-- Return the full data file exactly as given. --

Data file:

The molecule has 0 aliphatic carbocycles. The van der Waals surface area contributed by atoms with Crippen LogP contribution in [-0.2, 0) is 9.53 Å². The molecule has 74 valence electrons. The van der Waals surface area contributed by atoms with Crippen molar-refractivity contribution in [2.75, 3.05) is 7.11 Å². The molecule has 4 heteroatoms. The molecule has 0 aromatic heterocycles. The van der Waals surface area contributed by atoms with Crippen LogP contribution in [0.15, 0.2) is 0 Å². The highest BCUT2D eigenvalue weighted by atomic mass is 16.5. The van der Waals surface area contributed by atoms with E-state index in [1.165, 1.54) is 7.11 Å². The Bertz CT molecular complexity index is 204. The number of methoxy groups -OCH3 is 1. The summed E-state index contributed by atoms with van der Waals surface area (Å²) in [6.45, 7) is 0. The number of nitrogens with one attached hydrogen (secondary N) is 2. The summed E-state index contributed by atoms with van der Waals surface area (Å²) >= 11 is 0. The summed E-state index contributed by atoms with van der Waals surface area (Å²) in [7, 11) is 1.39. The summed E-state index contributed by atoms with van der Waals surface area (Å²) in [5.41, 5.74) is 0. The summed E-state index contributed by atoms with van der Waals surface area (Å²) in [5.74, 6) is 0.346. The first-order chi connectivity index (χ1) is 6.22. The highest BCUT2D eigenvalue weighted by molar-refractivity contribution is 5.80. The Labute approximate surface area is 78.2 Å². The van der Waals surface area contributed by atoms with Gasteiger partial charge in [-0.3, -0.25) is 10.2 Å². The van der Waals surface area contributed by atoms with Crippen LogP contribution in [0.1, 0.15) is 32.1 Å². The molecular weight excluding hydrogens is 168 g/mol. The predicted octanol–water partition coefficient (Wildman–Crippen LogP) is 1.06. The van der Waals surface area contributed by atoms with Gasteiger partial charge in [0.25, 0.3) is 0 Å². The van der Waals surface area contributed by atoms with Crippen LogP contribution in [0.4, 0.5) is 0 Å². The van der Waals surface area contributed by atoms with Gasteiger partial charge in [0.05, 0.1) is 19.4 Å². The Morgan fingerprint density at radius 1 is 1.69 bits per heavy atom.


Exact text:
The molecule has 0 aliphatic carbocycles. The van der Waals surface area contributed by atoms with Crippen LogP contribution in [-0.2, 0) is 9.53 Å². The molecule has 74 valence electrons. The van der Waals surface area contributed by atoms with Crippen molar-refractivity contribution in [2.75, 3.05) is 7.11 Å². The molecule has 4 heteroatoms. The molecule has 0 aromatic heterocycles. The van der Waals surface area contributed by atoms with Crippen LogP contribution in [0.15, 0.2) is 0 Å². The highest BCUT2D eigenvalue weighted by atomic mass is 16.5. The van der Waals surface area contributed by atoms with E-state index in [1.165, 1.54) is 7.11 Å². The Bertz CT molecular complexity index is 204. The number of methoxy groups -OCH3 is 1. The summed E-state index contributed by atoms with van der Waals surface area (Å²) in [6.45, 7) is 0. The number of nitrogens with one attached hydrogen (secondary N) is 2. The summed E-state index contributed by atoms with van der Waals surface area (Å²) >= 11 is 0. The summed E-state index contributed by atoms with van der Waals surface area (Å²) in [7, 11) is 1.39. The summed E-state index contributed by atoms with van der Waals surface area (Å²) in [5.41, 5.74) is 0. The summed E-state index contributed by atoms with van der Waals surface area (Å²) in [5.74, 6) is 0.346. The first-order chi connectivity index (χ1) is 6.22. The highest BCUT2D eigenvalue weighted by molar-refractivity contribution is 5.80. The Labute approximate surface area is 78.2 Å². The van der Waals surface area contributed by atoms with Gasteiger partial charge in [-0.3, -0.25) is 10.2 Å². The van der Waals surface area contributed by atoms with Crippen LogP contribution in [0.1, 0.15) is 32.1 Å². The molecular weight excluding hydrogens is 168 g/mol. The predicted octanol–water partition coefficient (Wildman–Crippen LogP) is 1.06. The van der Waals surface area contributed by atoms with Gasteiger partial charge in [0.25, 0.3) is 0 Å². The van der Waals surface area contributed by atoms with Crippen LogP contribution in [0.4, 0.5) is 0 Å². The van der Waals surface area contributed by atoms with Gasteiger partial charge in [0.05, 0.1) is 19.4 Å². The Morgan fingerprint density at radius 1 is 1.69 bits per heavy atom.